# Uniform Circular Motion and centripetal force

• BlueEight
In summary, the conversation discusses an experiment in a physics class involving a stopper attached to a string and a weight. The attempt at a solution considers the possibility of the stopper not being held up by adequate centripetal force and the concept of a horizontal circle not being physically possible. It is concluded that the mass will not stay in a horizontal circle and that this information may be necessary for experimental precision.
BlueEight

## Homework Statement

http://img.skitch.com/20091201-pxecs3d574itggpejybhdbp3qr.jpg

Essentially, as an experiment, our physics class whirled a stopper attached to a string that went through a tube that was finally attached to a weight on the bottom of the string.

## The Attempt at a Solution

I'm not really sure, unless the centripetal force is somehow not adequate to hold the weight up, but it should be, as long as the stopper is swung around quickly enough.. This seems contradictory to everything that we've learned about UCM this semester.

I think you need to show that a horizontal circle as show in the diagram is not physically possible?

Oh yeah! Because if it was horizontal, there would be no "vertical tension" holding up the mass of the stopper?

BlueEight said:
Oh yeah! Because if it was horizontal, there would be no "vertical tension" holding up the mass of the stopper?
yes

Tsinθ=mg, θ=0, the mass will not stay in a horizontal circle.

Ah, thanks. But why would it be "necessary for experimental precision?"

## 1. What is uniform circular motion?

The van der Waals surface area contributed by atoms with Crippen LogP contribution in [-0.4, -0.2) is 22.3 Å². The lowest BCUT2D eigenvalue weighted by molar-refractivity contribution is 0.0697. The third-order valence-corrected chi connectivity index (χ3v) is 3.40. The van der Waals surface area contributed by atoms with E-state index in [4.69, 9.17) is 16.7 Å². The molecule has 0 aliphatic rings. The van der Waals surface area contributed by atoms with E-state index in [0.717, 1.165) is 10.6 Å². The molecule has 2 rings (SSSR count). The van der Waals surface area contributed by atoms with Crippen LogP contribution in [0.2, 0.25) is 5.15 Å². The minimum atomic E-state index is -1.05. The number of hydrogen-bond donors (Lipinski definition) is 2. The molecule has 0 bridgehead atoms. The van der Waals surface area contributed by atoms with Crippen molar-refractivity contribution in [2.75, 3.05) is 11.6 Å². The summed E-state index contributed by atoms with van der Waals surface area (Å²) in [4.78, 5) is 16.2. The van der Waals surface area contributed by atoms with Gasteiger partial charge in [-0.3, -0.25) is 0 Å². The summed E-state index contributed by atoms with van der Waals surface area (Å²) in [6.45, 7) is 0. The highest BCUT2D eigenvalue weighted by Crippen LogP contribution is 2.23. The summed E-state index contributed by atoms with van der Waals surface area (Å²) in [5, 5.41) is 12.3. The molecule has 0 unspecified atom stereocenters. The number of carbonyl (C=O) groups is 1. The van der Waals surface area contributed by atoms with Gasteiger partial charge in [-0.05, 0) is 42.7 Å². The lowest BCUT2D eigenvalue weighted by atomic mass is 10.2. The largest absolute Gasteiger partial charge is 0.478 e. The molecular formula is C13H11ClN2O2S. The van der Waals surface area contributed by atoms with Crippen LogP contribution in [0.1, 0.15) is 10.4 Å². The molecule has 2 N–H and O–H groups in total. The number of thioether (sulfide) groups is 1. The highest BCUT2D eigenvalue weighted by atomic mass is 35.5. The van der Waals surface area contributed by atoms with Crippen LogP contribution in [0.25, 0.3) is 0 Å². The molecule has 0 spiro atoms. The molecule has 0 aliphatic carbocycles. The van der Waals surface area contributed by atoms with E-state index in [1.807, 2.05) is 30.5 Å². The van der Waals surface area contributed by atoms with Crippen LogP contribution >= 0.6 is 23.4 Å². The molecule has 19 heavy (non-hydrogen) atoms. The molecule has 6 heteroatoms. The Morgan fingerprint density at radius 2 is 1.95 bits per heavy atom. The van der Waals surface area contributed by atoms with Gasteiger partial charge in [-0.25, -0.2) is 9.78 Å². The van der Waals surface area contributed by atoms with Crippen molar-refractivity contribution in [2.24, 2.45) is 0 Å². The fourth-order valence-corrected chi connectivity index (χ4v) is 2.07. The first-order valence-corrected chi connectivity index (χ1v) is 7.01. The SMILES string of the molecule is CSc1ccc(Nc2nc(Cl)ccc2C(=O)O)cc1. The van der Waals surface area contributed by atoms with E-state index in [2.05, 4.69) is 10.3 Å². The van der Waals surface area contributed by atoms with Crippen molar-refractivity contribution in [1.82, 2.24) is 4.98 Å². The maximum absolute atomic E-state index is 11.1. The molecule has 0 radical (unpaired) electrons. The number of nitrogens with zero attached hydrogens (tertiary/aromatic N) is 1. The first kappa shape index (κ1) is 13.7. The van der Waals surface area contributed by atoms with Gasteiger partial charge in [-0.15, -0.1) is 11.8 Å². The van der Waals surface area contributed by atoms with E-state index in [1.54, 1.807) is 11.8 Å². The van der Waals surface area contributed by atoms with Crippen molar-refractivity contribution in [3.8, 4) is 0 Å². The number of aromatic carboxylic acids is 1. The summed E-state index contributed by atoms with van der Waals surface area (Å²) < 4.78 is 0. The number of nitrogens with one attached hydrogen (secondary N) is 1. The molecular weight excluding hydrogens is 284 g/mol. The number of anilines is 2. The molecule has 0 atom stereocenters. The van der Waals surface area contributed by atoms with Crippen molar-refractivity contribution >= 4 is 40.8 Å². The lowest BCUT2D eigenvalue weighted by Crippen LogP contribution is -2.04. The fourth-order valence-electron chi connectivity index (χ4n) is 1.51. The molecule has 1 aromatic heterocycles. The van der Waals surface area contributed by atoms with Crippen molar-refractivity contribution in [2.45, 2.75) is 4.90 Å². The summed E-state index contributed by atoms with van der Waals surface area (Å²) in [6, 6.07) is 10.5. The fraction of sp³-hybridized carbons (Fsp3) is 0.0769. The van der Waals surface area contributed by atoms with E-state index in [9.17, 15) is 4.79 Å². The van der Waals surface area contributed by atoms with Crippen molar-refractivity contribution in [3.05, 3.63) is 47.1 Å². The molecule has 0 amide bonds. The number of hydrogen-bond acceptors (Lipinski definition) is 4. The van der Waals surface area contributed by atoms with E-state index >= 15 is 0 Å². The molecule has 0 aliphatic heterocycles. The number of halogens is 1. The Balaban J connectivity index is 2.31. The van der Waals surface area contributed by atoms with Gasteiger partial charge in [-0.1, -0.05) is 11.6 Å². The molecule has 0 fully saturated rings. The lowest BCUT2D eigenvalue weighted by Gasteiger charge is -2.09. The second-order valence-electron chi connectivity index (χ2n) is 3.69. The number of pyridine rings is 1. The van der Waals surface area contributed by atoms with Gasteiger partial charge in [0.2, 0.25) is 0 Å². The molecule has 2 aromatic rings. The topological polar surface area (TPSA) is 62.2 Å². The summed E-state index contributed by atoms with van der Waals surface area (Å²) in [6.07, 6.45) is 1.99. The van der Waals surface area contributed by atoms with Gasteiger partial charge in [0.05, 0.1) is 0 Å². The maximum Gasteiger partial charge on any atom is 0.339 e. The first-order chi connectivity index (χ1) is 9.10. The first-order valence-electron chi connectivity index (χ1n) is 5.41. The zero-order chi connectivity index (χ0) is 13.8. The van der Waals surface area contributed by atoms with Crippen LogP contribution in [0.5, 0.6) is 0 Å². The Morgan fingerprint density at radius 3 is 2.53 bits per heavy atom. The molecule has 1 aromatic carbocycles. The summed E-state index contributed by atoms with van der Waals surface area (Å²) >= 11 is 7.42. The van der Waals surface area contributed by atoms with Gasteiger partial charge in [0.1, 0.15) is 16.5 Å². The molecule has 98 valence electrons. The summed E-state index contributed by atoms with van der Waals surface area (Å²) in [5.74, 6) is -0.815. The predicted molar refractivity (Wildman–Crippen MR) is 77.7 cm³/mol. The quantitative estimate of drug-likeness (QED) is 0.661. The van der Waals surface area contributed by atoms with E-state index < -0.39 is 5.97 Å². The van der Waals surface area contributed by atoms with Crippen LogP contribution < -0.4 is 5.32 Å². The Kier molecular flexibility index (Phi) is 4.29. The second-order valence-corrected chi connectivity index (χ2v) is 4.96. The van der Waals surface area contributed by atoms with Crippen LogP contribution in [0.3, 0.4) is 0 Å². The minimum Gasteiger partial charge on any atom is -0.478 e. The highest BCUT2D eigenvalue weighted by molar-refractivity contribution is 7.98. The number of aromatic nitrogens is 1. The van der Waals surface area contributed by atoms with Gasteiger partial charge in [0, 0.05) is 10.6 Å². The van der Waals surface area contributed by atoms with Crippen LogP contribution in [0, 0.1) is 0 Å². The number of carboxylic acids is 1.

Uniform circular motion is the motion of an object in a circular path at a constant speed, where the direction of motion is constantly changing.

## 2. How is centripetal force related to uniform circular motion?

Centripetal force is the force that causes an object to move in a circular path. In uniform circular motion, the centripetal force is directed towards the center of the circle and is responsible for keeping the object moving along the circular path.

## 3. What is the formula for calculating centripetal force?

The formula for calculating centripetal force is F = (mv^2)/r, where F is the centripetal force, m is the mass of the object, v is the velocity, and r is the radius of the circular path.

## 4. Can uniform circular motion occur without centripetal force?

No, uniform circular motion cannot occur without centripetal force. In order for an object to move in a circular path at a constant speed, there must be a force acting towards the center of the circle to keep the object from moving in a straight line.

## 5. How does changing the speed or radius affect centripetal force in uniform circular motion?

If the speed of the object increases, the centripetal force also increases. If the radius of the circular path increases, the centripetal force decreases. This is because the centripetal force is directly proportional to the square of the speed and inversely proportional to the radius.

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